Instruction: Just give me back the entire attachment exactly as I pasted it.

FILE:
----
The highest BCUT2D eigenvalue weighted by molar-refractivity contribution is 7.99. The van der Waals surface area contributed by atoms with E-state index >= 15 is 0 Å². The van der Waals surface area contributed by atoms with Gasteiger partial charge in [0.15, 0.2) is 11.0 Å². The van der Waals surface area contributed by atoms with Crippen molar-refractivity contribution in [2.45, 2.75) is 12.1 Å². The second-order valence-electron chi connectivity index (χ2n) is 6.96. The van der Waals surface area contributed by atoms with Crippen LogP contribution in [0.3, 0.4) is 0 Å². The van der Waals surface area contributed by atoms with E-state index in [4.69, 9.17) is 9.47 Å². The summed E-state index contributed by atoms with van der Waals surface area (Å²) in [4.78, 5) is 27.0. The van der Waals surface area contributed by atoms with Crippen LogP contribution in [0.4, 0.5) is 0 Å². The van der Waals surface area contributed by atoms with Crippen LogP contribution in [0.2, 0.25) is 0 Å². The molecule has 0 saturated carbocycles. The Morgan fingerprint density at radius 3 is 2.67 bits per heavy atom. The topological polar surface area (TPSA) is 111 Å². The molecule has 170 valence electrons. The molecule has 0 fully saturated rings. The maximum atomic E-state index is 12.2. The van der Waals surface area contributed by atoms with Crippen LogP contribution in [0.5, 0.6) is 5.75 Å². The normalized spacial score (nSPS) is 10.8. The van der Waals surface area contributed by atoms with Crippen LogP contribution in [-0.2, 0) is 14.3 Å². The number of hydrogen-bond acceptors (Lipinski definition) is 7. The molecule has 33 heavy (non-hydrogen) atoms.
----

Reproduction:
The highest BCUT2D eigenvalue weighted by molar-refractivity contribution is 7.99. The van der Waals surface area contributed by atoms with E-state index >= 15 is 0 Å². The van der Waals surface area contributed by atoms with Gasteiger partial charge in [0.15, 0.2) is 11.0 Å². The van der Waals surface area contributed by atoms with Crippen molar-refractivity contribution in [2.45, 2.75) is 12.1 Å². The second-order valence-electron chi connectivity index (χ2n) is 6.96. The van der Waals surface area contributed by atoms with Crippen LogP contribution in [0.3, 0.4) is 0 Å². The van der Waals surface area contributed by atoms with E-state index in [4.69, 9.17) is 9.47 Å². The summed E-state index contributed by atoms with van der Waals surface area (Å²) in [4.78, 5) is 27.0. The van der Waals surface area contributed by atoms with Crippen LogP contribution in [0.4, 0.5) is 0 Å². The van der Waals surface area contributed by atoms with Crippen LogP contribution in [0.2, 0.25) is 0 Å². The molecule has 0 saturated carbocycles. The Morgan fingerprint density at radius 3 is 2.67 bits per heavy atom. The topological polar surface area (TPSA) is 111 Å². The molecule has 170 valence electrons. The molecule has 0 fully saturated rings. The maximum atomic E-state index is 12.2. The van der Waals surface area contributed by atoms with Crippen LogP contribution in [0.5, 0.6) is 5.75 Å². The normalized spacial score (nSPS) is 10.8. The van der Waals surface area contributed by atoms with Crippen LogP contribution in [-0.2, 0) is 14.3 Å². The number of hydrogen-bond acceptors (Lipinski definition) is 7. The molecule has 33 heavy (non-hydrogen) atoms.